Last Night on Earth: The Zombie Game

Reviewed by: Chris Kovac

(Flying Frog Productions, 2 to 6 players, age 12 and up, 60-90 minutes; $49.99)

lastnightonearth1If you like to watch The Walking Dead or like zombie horror as a whole, this zombie themed cooperative game for up to six people is for you. This game is by Jason C. Hill and produced by the quirky game company Flying Frog Productions. This game was released in a first edition in 2007 and as a second edition in 2012. The game has numerous expansions but I am reviewing the base game (1st edition) for four players though it can play up to six. The number of players affects how many players play zombies and heroes as well as how many zombies the zombie player starts with.

To start you choose one of the scenario cards. Each scenario will tell you how the heroes/zombies can win and how many turns the scenario lasts. Now you get out the appropriate markers and/or board pieces for the scenario. Next you set up the board.

The main board and the sub boards are all double sided with different buildings on them. You put the main board on the table, usually on the open space side unless playing the “mansion scenario” in which case you would play it with the mansion side up. You surround it with four sub boards randomly drawn and placed with one side or another. This forms the playing field.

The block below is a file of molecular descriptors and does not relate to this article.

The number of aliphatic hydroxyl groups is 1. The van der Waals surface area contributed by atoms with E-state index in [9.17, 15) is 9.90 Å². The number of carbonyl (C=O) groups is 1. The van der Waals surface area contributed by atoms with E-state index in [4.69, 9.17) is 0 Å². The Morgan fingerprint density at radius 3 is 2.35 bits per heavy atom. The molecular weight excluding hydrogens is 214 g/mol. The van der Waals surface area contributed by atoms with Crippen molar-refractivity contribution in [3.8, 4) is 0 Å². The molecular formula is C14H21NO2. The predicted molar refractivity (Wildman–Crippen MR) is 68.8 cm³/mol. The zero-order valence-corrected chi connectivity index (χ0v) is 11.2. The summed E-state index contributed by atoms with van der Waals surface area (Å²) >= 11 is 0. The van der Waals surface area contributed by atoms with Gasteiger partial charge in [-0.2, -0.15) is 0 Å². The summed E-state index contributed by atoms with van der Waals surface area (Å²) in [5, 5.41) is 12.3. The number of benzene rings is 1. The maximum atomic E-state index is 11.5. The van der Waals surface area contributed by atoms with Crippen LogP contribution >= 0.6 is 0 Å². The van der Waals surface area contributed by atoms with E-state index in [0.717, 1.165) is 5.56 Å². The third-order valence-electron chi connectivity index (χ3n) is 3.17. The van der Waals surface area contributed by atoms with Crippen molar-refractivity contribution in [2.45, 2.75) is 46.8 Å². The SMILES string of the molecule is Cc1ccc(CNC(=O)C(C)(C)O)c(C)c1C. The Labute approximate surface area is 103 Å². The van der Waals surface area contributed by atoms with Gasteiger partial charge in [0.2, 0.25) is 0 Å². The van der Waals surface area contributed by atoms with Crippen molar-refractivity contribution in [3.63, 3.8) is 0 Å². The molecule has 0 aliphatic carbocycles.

Next, players choose two players to be zombies (one gets the brown set of zombies, the other the green) and two players play the heroes (each hero player gets two heroes chosen randomly). Each hero has a character card which tells you where the character starts (in the middle if the specified building is not shown), special abilities, keywords (affecting some of the action cards) and finally a wound track (when filled the character is eliminated).

Zombie players each roll a 1d6. This is how many zombies the zombie player starts with initially. Zombies start on the zombie pit spaces marked with an X and must be spread out among the pits on the board as evenly as possible. Finally you put the sun turn marker on the appropriate turn space (based on the scenario). Hero players can win by meeting the scenario winning conditions. Zombies win if the heroes cannot fulfill the scenario conditions, if the turns run out or the last action card in the hero deck is discarded. The game consists of alternating zombie and hero turns. (It should be noted at this point when I talk about action cards the zombie players will draw action cards from a zombie deck, the heroes from the hero deck.)

On a zombie first, the turn marker is moved down (except in the first turn). Then the zombie players draws up to two action cards apiece. If any action cards say “play immediately”, they must be played immediately, otherwise they can be played at the appropriate time based on the card text. The next phase of the zombie turn is the spawning phase.

In the spawning phase, the zombie players roll 1d6. If they roll higher than the current number of zombies they have on the board, additional zombies from the general stock are placed, the number equal to the difference between the die roll and the number in your active pool. Next is the moving phase. During the moving phase, zombies can move one space unless with a hero or if next to a hero when they must move onto the hero space. The next phase of the zombie turn is “attack” where the heroes and the zombie fight.